There are several traditions from around the world that may appear a little strange, but to many, they are part of their history and heritage. Especially in India, an incredibly diverse country that has a plethora of peculiar customs.
One of these little-known customs and its unusual heritage was just celebrated by Indian National Trust for Arts and Cultural Heritage (INTACH) — that of the Odisha Police Pigeon Service, the only one of its kind in the world!
The Odisha Police Pigeon Service was started in 1946 when 200 pigeons were handed over to the state’s police personnel by the army on an experimental basis to communicate in remote areas with no wireless or telephone links. The messages, written on a piece of paper, were rolled and inserted into tiny plastic capsules and tied to the feet of the pigeons.
Interestingly, on April 13, 1948, the then-Prime Minister Jawaharlal Nehru sent a message to state officials in Cuttack from Sambalpur through a pigeon. The short message read: “The arrangements for the public meeting should not be such as to separate the speaker from the audience in Cuttack.”
First started in the mountainous Koraput district, this ancient system of sending missives was later introduced in all districts. Soon after, the Police Pigeon Service’s headquarters was established in Cuttack where a breeding centre for Belgian Homer pigeons was set up.
A sturdy species that is different from traditional pigeons, Belgian Homer pigeons can fly 25 km in just 15-25 minutes and live up to 20 years, Depending on the weather, they can also fly up to 500 miles at a stretch with a speed of 55 km per hour.
With their training beginning from when they are six weeks old, these birds mark the spots to identify their routes. Once trained, their accuracy in route mapping remains intact for decades. The winged messengers also bond with the constables who handle them and can recognise them from their voice.
As such, with time, these dependable birds have become a vital link between remote police stations when traditional communications failed during disasters. In fact, during the catastrophic flood of 1982, the Police Pigeon Service served as the only line of communication to the marooned town of Banki.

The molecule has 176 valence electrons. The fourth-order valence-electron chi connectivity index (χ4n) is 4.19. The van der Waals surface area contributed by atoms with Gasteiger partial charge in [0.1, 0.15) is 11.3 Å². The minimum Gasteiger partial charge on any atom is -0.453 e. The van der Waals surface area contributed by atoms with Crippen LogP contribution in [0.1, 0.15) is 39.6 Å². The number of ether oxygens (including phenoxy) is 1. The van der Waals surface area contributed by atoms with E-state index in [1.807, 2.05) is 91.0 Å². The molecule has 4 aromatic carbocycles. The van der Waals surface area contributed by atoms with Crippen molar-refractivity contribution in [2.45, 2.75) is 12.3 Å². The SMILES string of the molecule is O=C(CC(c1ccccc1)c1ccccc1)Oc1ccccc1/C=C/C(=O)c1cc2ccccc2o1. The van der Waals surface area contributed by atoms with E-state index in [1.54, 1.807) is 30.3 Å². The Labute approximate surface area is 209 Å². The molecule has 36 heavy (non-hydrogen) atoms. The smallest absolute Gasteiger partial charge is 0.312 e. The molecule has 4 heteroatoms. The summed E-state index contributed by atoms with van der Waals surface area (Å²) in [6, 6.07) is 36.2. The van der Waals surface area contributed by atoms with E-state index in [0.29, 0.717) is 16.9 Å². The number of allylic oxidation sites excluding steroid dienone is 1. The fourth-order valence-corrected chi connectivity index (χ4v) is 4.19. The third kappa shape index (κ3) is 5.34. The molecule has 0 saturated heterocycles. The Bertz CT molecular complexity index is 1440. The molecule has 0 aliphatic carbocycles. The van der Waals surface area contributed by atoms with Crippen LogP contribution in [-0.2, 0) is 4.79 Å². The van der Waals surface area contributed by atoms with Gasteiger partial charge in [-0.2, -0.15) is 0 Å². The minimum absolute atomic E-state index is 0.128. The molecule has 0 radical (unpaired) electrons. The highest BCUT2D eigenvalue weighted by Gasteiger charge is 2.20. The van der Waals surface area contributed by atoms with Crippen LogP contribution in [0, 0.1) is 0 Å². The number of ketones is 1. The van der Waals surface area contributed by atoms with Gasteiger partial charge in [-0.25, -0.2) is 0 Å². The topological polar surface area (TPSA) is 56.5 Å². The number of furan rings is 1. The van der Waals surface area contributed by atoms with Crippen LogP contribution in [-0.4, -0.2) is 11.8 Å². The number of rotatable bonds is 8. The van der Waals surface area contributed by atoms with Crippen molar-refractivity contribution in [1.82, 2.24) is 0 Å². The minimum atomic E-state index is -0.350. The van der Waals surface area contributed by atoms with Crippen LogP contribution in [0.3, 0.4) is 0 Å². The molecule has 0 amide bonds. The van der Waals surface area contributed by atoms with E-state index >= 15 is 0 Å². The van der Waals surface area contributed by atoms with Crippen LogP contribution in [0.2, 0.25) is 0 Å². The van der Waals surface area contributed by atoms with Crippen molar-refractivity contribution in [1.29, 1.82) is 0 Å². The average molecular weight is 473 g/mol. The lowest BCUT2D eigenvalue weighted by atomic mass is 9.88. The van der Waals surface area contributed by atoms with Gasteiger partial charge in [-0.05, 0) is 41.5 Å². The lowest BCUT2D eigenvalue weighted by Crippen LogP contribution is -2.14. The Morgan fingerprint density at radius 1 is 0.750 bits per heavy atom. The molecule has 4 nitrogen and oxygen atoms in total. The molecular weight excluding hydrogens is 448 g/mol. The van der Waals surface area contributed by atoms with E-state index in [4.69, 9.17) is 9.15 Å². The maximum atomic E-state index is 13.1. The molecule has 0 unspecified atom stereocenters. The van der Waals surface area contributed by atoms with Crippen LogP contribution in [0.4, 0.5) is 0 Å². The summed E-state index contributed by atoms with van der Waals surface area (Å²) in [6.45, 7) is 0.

The pigeons also played a pivotal role during the 1999 Super Cyclone and the ensuing floods when the disruption of radio networks led to a collapse of almost all lines of communication. Interestingly, official sources also say that the intelligent pigeons have helped the police department outsmart and nab many crooks on the run.
With the advent of modern communication tools and newer technologies, the heritage courier service of Odisha Police was abandoned for years. However, the pigeons continued to make a ceremonial appearance during different functions in the state till last year.
Currently, there are about 95 police pigeons in Cuttack and 50 in Angul for display purpose with four constables and one sub-inspector ranked officer engaged for their upkeep.
“The birds only drink potassium water which we keep in water fountain. They are fed with wheat and maize. We also give them black salt for better digestion,” Ramesh Chandra Biswal, a constable who has been taking care of these birds for the last several years, told the New Indian Express.
It was with the idea of celebrating this unique tradition that Odisha Police partnered with INTACH to organise ‘Heritage Pigeon Flight’ on the occasion of Odiya New Year (Maha Vishuva Sankranti). For the event, 24 pigeons of Odisha Police carrying missives of heritage conservation were flown from Bhubhaneshwar to Cuttack – a distance of 25 kilometres.
As Anil Dhir of INTACH told the Times of India,
“This unique aspect of Odisha heritage should be highlighted. Maintaining the pigeon service is a stark example of keeping tradition along with modernity.”
Watch the video of the event here. (Source: Sanjib Sarangi)
And the moment….
Posted by Sanjib Sarangi on Saturday, April 14, 2018
(Edited By Vinayak Hegde)